A military-led crackdown on Rohingya communities in northern Rakhine state in 2017 left thousands dead and drove more than 740,000 others from their torched villages and into Bangladesh. Many were subject to horrific torture and mass rapes.
An estimated 600,000 Rohingya still live in Myanmar. In recent years, tens of thousands of them have fled the conflict-ridden region, paying human traffickers hundreds of dollars each to take them to Muslim-friendly countries in Southeast Asia where they will not face persecution.
OHCHR issues report
Also on Thursday, the Office of the United Nations High Commissioner for Human Rights (OHCHR) issued a report on the situation of rights concerning Rohingya Muslims and other ethnic minorities in Myanmar, which makes recommendations for addressing the root causes of violations.
Violations and abuses against minorities are engrained in the history and fabric of society at large in Myanmar, according to an advance unedited version of the report.
In addition to the institutionalized persecution of the Rohingya in Rakhine state, long-standing armed conflicts have continued to lead to serious violations and abuses of human rights of ethnic minorities in other states, including extrajudicial killings, arbitrary arrest and detention, torture, forced labor, and sexual and gender-based violence, and extensive forced displacement, the report said.
This situation has gravely hampered the ability of minorities to enjoy other rights, including freedom of movement, health, education, and impose significant limitations on livelihood opportunities, thereby perpetuating a cycle of marginalization and poverty, it said.
The report noted that a U.N. fact-finding mission in 2018 found that serious violations against the Rohingya during the 2017 crackdown amounted to war crimes and crimes against humanity.
The mission also charged that Myanmar had acted with genocidal intent against the Rohingya, though the government denied the accusation, saying that the military had conducted a clearance operation in northern Rakhine in response to terrorist attacks by a Muslim militant group.
Myanmar faces legal action on genocide-related charges at the U.N’s International Court of Justice, the International Criminal Court, and an Argentine court.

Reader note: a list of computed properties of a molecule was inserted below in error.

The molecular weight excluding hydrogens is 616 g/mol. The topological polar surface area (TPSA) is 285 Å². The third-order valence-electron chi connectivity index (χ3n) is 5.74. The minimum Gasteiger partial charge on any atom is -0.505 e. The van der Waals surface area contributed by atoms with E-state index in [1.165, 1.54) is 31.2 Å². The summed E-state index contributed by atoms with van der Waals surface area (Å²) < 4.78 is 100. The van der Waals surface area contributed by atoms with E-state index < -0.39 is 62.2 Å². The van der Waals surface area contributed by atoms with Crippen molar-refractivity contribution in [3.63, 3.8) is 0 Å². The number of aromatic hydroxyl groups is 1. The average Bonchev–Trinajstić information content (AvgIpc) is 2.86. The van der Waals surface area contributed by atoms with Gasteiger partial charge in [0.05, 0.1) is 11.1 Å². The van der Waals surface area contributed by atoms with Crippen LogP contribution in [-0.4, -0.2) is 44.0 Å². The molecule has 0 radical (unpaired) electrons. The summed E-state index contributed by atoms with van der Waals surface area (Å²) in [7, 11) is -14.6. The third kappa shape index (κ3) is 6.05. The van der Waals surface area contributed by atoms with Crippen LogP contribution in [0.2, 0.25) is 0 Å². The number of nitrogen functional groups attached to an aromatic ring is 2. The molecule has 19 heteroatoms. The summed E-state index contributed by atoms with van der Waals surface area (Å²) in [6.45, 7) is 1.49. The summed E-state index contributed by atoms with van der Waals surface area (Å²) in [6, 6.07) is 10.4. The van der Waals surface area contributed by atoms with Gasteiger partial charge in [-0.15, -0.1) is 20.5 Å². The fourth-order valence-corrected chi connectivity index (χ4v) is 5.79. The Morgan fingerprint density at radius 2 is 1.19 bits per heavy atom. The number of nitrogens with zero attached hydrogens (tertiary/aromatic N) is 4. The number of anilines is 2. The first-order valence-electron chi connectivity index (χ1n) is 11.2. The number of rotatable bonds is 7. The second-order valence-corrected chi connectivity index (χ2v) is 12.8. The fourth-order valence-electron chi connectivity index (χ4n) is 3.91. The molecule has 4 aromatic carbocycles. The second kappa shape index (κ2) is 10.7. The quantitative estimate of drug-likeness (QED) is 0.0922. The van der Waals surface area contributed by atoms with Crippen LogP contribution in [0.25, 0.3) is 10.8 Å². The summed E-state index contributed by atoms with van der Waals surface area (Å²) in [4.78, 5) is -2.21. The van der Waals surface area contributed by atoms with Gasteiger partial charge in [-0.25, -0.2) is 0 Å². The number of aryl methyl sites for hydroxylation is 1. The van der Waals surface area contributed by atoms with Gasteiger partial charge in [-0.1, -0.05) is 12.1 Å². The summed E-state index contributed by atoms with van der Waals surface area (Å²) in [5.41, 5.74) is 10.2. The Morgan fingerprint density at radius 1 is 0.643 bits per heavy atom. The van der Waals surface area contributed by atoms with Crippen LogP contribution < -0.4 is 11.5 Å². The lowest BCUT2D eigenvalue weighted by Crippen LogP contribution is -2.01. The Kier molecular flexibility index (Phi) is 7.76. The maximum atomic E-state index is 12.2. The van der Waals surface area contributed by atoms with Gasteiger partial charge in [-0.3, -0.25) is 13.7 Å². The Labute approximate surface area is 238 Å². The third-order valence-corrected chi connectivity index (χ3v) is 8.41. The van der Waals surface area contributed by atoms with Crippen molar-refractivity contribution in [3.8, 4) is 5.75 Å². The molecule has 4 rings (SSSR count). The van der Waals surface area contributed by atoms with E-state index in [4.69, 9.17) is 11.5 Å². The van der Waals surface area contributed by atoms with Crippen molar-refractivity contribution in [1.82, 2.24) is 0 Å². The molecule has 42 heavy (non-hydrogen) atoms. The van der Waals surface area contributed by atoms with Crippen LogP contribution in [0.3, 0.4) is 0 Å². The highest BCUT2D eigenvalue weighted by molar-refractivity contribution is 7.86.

The OHCHR recommends an end to military impunity for ongoing rights violations and comprehensive state reforms that would remove the army’s power and subject it to oversight by civilian authorities. It also calls for Myanmar to dismantle the current system of discriminatory laws and policies and to adopt measures promoting equality and rights for ethnic and religious minorities.
The OHCHR also suggests a comprehensive reparation program to remedy the harm suffered by aggrieved groups and to signal the state’s commitment to change. The body recommends that Myanmar offer compensation and provisions for education, health, and housing as well as official apologies and commemoration initiatives.
London-based Amnesty International gave an oral statement Thursday to the U.N. Human Rights Council after the OHCHR presented its report.
The High Commissioner’s report underscores once more the need to end military impunity and the importance of the full realization of the rights of ethnic, religious, and other minorities, Amnesty said. Such measures are essential to ensure that all people in Myanmar can live their lives in dignity and security, free from discrimination.
Unfortunately, Myanmar’s authorities, including the current administration, have often been among those fostering rather than challenging narratives of hate, intolerance, hostility, and violence, Amnesty said.